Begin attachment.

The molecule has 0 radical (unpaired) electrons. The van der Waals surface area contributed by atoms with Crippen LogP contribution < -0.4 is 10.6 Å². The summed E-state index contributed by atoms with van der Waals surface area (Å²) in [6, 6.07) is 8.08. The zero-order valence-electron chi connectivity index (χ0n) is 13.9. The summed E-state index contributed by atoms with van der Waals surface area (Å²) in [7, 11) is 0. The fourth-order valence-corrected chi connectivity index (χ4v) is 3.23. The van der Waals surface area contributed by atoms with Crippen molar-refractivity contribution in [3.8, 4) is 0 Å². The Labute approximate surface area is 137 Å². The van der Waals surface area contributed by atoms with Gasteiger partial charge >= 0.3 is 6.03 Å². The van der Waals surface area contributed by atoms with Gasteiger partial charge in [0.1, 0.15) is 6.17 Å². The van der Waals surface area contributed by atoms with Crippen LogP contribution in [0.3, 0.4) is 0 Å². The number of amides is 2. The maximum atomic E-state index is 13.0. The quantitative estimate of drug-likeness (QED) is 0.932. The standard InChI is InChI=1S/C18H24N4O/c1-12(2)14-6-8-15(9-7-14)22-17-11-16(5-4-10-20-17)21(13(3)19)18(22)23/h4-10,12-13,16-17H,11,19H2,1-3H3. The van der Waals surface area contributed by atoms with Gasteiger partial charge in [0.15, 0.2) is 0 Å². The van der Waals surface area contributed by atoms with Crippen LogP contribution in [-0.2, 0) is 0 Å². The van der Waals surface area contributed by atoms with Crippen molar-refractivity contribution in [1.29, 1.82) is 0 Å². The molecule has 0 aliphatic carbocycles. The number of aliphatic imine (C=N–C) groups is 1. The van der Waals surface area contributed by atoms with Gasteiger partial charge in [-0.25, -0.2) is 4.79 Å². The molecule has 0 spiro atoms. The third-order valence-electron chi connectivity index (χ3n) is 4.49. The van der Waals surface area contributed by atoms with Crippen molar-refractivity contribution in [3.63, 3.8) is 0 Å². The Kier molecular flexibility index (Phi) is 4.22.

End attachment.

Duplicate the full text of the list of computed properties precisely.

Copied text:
The molecule has 0 radical (unpaired) electrons. The van der Waals surface area contributed by atoms with Crippen LogP contribution < -0.4 is 10.6 Å². The summed E-state index contributed by atoms with van der Waals surface area (Å²) in [6, 6.07) is 8.08. The zero-order valence-electron chi connectivity index (χ0n) is 13.9. The summed E-state index contributed by atoms with van der Waals surface area (Å²) in [7, 11) is 0. The fourth-order valence-corrected chi connectivity index (χ4v) is 3.23. The van der Waals surface area contributed by atoms with Crippen molar-refractivity contribution in [3.8, 4) is 0 Å². The Labute approximate surface area is 137 Å². The van der Waals surface area contributed by atoms with Gasteiger partial charge >= 0.3 is 6.03 Å². The van der Waals surface area contributed by atoms with Gasteiger partial charge in [0.1, 0.15) is 6.17 Å². The van der Waals surface area contributed by atoms with Crippen LogP contribution in [0.3, 0.4) is 0 Å². The number of amides is 2. The maximum atomic E-state index is 13.0. The quantitative estimate of drug-likeness (QED) is 0.932. The standard InChI is InChI=1S/C18H24N4O/c1-12(2)14-6-8-15(9-7-14)22-17-11-16(5-4-10-20-17)21(13(3)19)18(22)23/h4-10,12-13,16-17H,11,19H2,1-3H3. The van der Waals surface area contributed by atoms with Gasteiger partial charge in [0.15, 0.2) is 0 Å². The van der Waals surface area contributed by atoms with Crippen LogP contribution in [-0.2, 0) is 0 Å². The van der Waals surface area contributed by atoms with Crippen molar-refractivity contribution in [1.29, 1.82) is 0 Å². The molecule has 0 aliphatic carbocycles. The number of aliphatic imine (C=N–C) groups is 1. The van der Waals surface area contributed by atoms with Gasteiger partial charge in [-0.25, -0.2) is 4.79 Å². The molecule has 0 spiro atoms. The third-order valence-electron chi connectivity index (χ3n) is 4.49. The van der Waals surface area contributed by atoms with Crippen molar-refractivity contribution in [3.63, 3.8) is 0 Å². The Kier molecular flexibility index (Phi) is 4.22.